This amount of electric energy is enough for the distance that the drone is expected to fly.

  1. Pass about breaking rules.

  2. I don't think any of C, D or E are correct. I would use one of these:

The new game which is going to be released in stores next month is expected to be the most popular military game of the year.

The new game, which is going to be released in stores next month, is expected to be the most popular military game of the year.

  1. It was a failed attempt.

7, 8. I have already given examples.

  • Have you ever seen a native speaker or writing mistakenly break the rule of placing a relative pronoun right after its antecedent? I want to know whether you have seen in order to read broken English sentences correctly. – SinK Aug 14 at 18:38
  • Of course I have, but this site is not here to advise about broken English. – Weather Vane Aug 14 at 18:42
1

Sample:
This amount of electric energy is enough for the distance the drone is expected to use to reach the point.

No, the sentence is not semantically correct.

Rewrite:

This amount of electric energy is enough for the distance the drone is expected to fly to reach the target.

Note: first you say we shouldn't propose any edits then you say your sentence is correct. Well, it simply is not correct.

Sample:

The new game is going to be released in stores next month that is expected to be the most popular military game of the year.

The sentence above is not grammatical because the phrase about the new game and expectations for it have to be placed one after the other.

Rewrite:

1) The new game - expected to be the most popular military game of the year - will be released in stores next month. 2) The new game, expected to be the most popular military game of the year, will be released in stores next month.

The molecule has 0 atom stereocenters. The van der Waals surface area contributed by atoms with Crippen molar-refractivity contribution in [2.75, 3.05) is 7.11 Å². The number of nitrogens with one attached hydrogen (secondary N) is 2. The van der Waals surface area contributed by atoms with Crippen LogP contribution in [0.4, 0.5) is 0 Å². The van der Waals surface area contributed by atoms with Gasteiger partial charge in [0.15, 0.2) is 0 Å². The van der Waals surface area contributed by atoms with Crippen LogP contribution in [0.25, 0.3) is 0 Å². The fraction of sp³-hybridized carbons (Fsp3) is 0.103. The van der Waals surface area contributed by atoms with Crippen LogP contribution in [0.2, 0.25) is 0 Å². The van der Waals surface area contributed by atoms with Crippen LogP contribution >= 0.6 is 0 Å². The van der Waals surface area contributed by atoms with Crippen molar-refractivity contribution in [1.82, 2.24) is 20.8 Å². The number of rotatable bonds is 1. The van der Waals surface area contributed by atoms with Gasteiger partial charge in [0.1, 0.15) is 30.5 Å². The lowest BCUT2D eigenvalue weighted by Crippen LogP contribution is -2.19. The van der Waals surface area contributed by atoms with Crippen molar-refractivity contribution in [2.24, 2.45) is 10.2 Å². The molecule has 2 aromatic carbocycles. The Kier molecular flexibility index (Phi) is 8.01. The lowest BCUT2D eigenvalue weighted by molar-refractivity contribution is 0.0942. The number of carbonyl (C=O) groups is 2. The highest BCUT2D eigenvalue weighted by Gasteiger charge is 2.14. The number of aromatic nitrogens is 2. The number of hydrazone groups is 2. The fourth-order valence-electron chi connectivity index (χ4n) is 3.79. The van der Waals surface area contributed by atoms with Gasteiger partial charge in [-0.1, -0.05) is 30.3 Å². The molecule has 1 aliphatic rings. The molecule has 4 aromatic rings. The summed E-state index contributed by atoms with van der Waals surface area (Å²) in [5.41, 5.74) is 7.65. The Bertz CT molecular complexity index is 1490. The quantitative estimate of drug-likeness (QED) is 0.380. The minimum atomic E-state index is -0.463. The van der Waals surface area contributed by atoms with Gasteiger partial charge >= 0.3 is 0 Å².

that and which clauses must accompany the noun phrases or nouns they relate to.

  • Have you never seen those sentences breaking the rule "that and which clauses must accompany the noun phrases or nouns they relate to"? – SinK Aug 14 at 17:29
  • One breaks the rules after learning them, if applicable. :) – Lambie Aug 14 at 17:29
  • Imo, your variant (though being correct) is not semantically identical with the OP's. My shot: This amount of electric energy the drone is expected to use to reach the point is enough for the distance. – Michael Login Aug 14 at 17:36
  • Do poor Engish writers sometimes make the mistake of not placing a relative pronoun right behind its antecedent like my sentences in my question? I want to know whether this mistake is sometimes made by native speakers who don't have a lot of knowledge in English grammar so that I can read those ungrammatical sentences correctly. This is a very important point I really want to know. – SinK Aug 14 at 17:38
  • 1
    @SinK I see bad writing everywhere and it's only getting worse. That said, in prestigious publications the writing is fine. It's the blogs and so forth where the bad writing proliferates. And your English is not bad at all. – Lambie Aug 14 at 17:56